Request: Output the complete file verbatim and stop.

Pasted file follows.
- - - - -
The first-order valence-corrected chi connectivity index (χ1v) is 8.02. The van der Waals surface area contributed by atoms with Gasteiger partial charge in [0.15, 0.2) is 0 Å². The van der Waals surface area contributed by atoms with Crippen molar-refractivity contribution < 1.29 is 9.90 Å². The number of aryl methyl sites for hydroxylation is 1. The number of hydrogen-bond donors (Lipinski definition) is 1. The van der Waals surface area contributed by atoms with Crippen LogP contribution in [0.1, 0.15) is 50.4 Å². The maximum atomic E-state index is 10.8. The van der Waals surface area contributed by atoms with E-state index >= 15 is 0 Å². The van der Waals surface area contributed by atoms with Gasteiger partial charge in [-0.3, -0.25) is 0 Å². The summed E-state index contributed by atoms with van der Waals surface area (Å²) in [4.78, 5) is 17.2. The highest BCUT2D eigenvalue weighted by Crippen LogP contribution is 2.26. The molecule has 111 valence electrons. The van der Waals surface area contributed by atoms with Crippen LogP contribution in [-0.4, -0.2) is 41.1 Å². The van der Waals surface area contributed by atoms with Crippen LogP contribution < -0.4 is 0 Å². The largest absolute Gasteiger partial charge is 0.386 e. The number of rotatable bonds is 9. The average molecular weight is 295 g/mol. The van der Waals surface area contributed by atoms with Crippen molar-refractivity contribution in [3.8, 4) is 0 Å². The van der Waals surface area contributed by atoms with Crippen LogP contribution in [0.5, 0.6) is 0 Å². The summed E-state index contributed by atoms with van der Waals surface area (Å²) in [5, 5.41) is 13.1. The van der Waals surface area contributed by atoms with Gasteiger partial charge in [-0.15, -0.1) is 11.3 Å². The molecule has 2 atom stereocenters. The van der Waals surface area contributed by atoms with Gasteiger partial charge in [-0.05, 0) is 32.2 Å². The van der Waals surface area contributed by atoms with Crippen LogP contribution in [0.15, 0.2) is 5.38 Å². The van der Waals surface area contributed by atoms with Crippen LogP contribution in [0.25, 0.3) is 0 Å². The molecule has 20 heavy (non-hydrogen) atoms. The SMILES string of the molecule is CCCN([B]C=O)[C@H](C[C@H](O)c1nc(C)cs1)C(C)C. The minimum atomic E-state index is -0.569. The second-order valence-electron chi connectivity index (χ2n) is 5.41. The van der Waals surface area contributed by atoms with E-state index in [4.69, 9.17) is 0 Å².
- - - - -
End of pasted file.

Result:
The first-order valence-corrected chi connectivity index (χ1v) is 8.02. The van der Waals surface area contributed by atoms with Gasteiger partial charge in [0.15, 0.2) is 0 Å². The van der Waals surface area contributed by atoms with Crippen molar-refractivity contribution < 1.29 is 9.90 Å². The number of aryl methyl sites for hydroxylation is 1. The number of hydrogen-bond donors (Lipinski definition) is 1. The van der Waals surface area contributed by atoms with Crippen LogP contribution in [0.1, 0.15) is 50.4 Å². The maximum atomic E-state index is 10.8. The van der Waals surface area contributed by atoms with E-state index >= 15 is 0 Å². The van der Waals surface area contributed by atoms with Gasteiger partial charge in [-0.3, -0.25) is 0 Å². The summed E-state index contributed by atoms with van der Waals surface area (Å²) in [4.78, 5) is 17.2. The highest BCUT2D eigenvalue weighted by Crippen LogP contribution is 2.26. The molecule has 111 valence electrons. The van der Waals surface area contributed by atoms with Crippen LogP contribution in [-0.4, -0.2) is 41.1 Å². The van der Waals surface area contributed by atoms with Crippen LogP contribution < -0.4 is 0 Å². The largest absolute Gasteiger partial charge is 0.386 e. The number of rotatable bonds is 9. The average molecular weight is 295 g/mol. The van der Waals surface area contributed by atoms with Crippen molar-refractivity contribution in [3.8, 4) is 0 Å². The van der Waals surface area contributed by atoms with Crippen LogP contribution in [0.5, 0.6) is 0 Å². The summed E-state index contributed by atoms with van der Waals surface area (Å²) in [5, 5.41) is 13.1. The van der Waals surface area contributed by atoms with Gasteiger partial charge in [-0.15, -0.1) is 11.3 Å². The molecule has 2 atom stereocenters. The van der Waals surface area contributed by atoms with Gasteiger partial charge in [-0.05, 0) is 32.2 Å². The van der Waals surface area contributed by atoms with Crippen LogP contribution in [0.15, 0.2) is 5.38 Å². The van der Waals surface area contributed by atoms with Crippen LogP contribution in [0.25, 0.3) is 0 Å². The molecule has 20 heavy (non-hydrogen) atoms. The SMILES string of the molecule is CCCN([B]C=O)[C@H](C[C@H](O)c1nc(C)cs1)C(C)C. The minimum atomic E-state index is -0.569. The second-order valence-electron chi connectivity index (χ2n) is 5.41. The van der Waals surface area contributed by atoms with E-state index in [4.69, 9.17) is 0 Å².